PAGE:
On wild path to dreams, Copeland wants to settle in
Rock 'n' roll enthusiast Max Copeland seeks a balance between the excitement and the present.
Sep. 04, 2012
Max Copeland takes his hand. It's the same one he rests on his bent knee when in position, when in the time between the down and the snap, in the seconds divided by calm and calamity, joyful calamity.
He takes that left hand and presses his index finger to the side of his forehead’s temple, then to the part of his chest where the heart thumps.
In his head, it made sense to go to the University of Montana. Montana had made an offer, had catered him steak and potatoes. The 6-foot-3-inch, 290-pound offensive lineman, irrelevant on the national recruiting stage, had a scholarship waiting for him in Missoula, Mont., a drive away from his hometown in Billings, Mont.
“It wasn’t rock ‘n’ roll,” said Copeland, a heavy-metal junkie now wearing his shoulder-length blonde mane bunched up behind a gold bandana. “I’m not gonna go where I feel wanted. I’m gonna go to a place where I feel I wanna be, not because I’m being bought there. That’s what made this pure. I wasn’t lured here. I was brought here, and not by steak dinners …”
In his heart, Copeland is the small son of his father, Michael, a Missouri alumnus. He is the 2-year-old wearing the MU jumper in the picture his parents still have. He is the kid who has been watching the Tigers on game day since an age he cannot recall.
I’m gonna be one of them. I’m supposed to be one of them. I’m supposed to be one of them.
“I feel this is a calling,” he said. “I’ve been called here. I’ve been summoned here.”
That was him in the locker room when a graduate assistant told him to see offensive line coach Josh Henson, who recalls why Copeland, a walk-on, traveled with the team last year.
“We said that he was our spiritual leader,” Henson said.
Copeland thought back to that day at the end of August, when two-a-days were wrapping up.
“First, I thought I was in trouble,” Copeland said. “So I’m thinking, ‘What did I do?'”
He was told then that coach Gary Pinkel wanted to see him in his office.
“I’ve gotten my hopes up before, and it didn't turn out well,” Copeland said. “So I didn't get my hopes up for this one.”
That was him with news he was given a scholarship, the news he would unbelievably deliver to his parents, Michael and Joanne, the news he would let wash away the financial burden he had felt.
“When I made this decision, they (my parents) had to take some hits themselves big-time,” he said. “So it was a victory for them, and I’m glad I got to bring them honor because that’s important, you know, because they deserve it. They worked hard, just like I did, to make this happen. I’m glad I got to bring them honor.”
That was him on the scoreboard Saturday night before the season-opening 62-10 thrashing against Southeastern Louisiana. That was him bobbing his head and shredding an air guitar on the video board during starting lineups, the reaction that came to him after listening to Black Label Society earlier on the day it was filmed.
That was him before his first start listening to the Ace of Spades, “his anthem,” he calls it. It was one of the last songs he listened to the last time he started in high school.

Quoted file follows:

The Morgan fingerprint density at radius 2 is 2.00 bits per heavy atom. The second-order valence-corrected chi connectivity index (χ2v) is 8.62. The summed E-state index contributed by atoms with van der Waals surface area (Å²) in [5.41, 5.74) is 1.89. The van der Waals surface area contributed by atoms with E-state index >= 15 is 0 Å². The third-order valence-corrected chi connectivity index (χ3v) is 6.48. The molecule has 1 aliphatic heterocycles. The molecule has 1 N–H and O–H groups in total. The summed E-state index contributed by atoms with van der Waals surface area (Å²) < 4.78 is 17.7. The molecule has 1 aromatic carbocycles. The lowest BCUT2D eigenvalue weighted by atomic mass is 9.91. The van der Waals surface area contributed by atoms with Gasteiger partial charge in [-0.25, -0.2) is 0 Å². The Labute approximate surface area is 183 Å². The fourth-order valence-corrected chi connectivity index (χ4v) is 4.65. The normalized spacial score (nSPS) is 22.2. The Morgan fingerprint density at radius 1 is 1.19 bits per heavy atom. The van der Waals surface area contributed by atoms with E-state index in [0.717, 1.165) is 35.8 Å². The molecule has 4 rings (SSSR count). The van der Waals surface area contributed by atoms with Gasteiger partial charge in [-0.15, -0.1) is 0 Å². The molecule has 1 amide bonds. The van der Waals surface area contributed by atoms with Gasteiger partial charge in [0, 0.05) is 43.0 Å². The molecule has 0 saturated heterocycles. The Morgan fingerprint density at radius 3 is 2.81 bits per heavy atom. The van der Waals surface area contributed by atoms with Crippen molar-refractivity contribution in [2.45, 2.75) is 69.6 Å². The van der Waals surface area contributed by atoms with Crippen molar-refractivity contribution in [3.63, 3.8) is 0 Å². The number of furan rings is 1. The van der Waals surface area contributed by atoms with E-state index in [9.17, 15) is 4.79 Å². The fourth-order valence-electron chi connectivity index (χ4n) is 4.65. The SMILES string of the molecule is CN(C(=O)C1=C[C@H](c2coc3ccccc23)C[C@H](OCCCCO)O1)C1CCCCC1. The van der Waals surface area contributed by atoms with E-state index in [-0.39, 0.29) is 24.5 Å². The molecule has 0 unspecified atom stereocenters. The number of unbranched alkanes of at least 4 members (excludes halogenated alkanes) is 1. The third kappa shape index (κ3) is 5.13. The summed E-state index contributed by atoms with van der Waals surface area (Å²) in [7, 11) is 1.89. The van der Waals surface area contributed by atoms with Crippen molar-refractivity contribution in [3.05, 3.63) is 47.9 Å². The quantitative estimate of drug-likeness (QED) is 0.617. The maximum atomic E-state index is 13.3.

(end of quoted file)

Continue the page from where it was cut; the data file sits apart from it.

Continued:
If you like to gamble, I tell you I'm your man You win some, lose some, it's all the same to me The pleasure is to play, it makes no difference what you say
It was one of the last ones he listened to before being devoured by the tunnel’s smoke, before cracking through the misty shroud for his first start.
“It was, gosh, it was surreal, man,” he said. “I really tried to keep my emotions out of it because … that’s not what that was about. It was about doing your fundamentals right and getting good reps in. I think I did a decent job of that, of kind of sweeping emotions under the rug for a little bit.”
But there were points in the game when he let himself loose. Left tackle Elvis Fisher attempts to explain them with a straight face. A big smile takes over.
“I can't even explain it,” Fisher said. “You’ll have to ask him. He was funny though, man. I was laughing just on the field listening to him — he was just so funny …”
He can’t lower the volume of rock ‘n’ roll because, as he said, that’s never the answer. But Copeland says he must find a way to contain himself.
“It’s about finding that sweet spot just right there where you can play with intensity but also not be out of control,” he said.
The rock ‘n’ roll continues, and Copeland talks about what he and his team must do as they approach the brute of a Southeastern Conference schedule. Georgia comes to town Saturday.
He let himself loose in his first start, and there’s evidence it worked. The coaching staff gave him the highest performance grade of any lineman at 92 percent.
“My dad made me promise,” Copeland said, getting quiet. “He said, ‘I know you're focused (and) in the zone. But you’ve got to promise to take a little joy for me.’ And I did that. I kept that promise.”
There were small moments, he said, when he allowed himself to breathe it in. He allowed himself the reminder. He was the kid who promised himself a dream, and the kid who went against logic to realize it.
“Man,” he said. “It was rock ‘n’ roll.”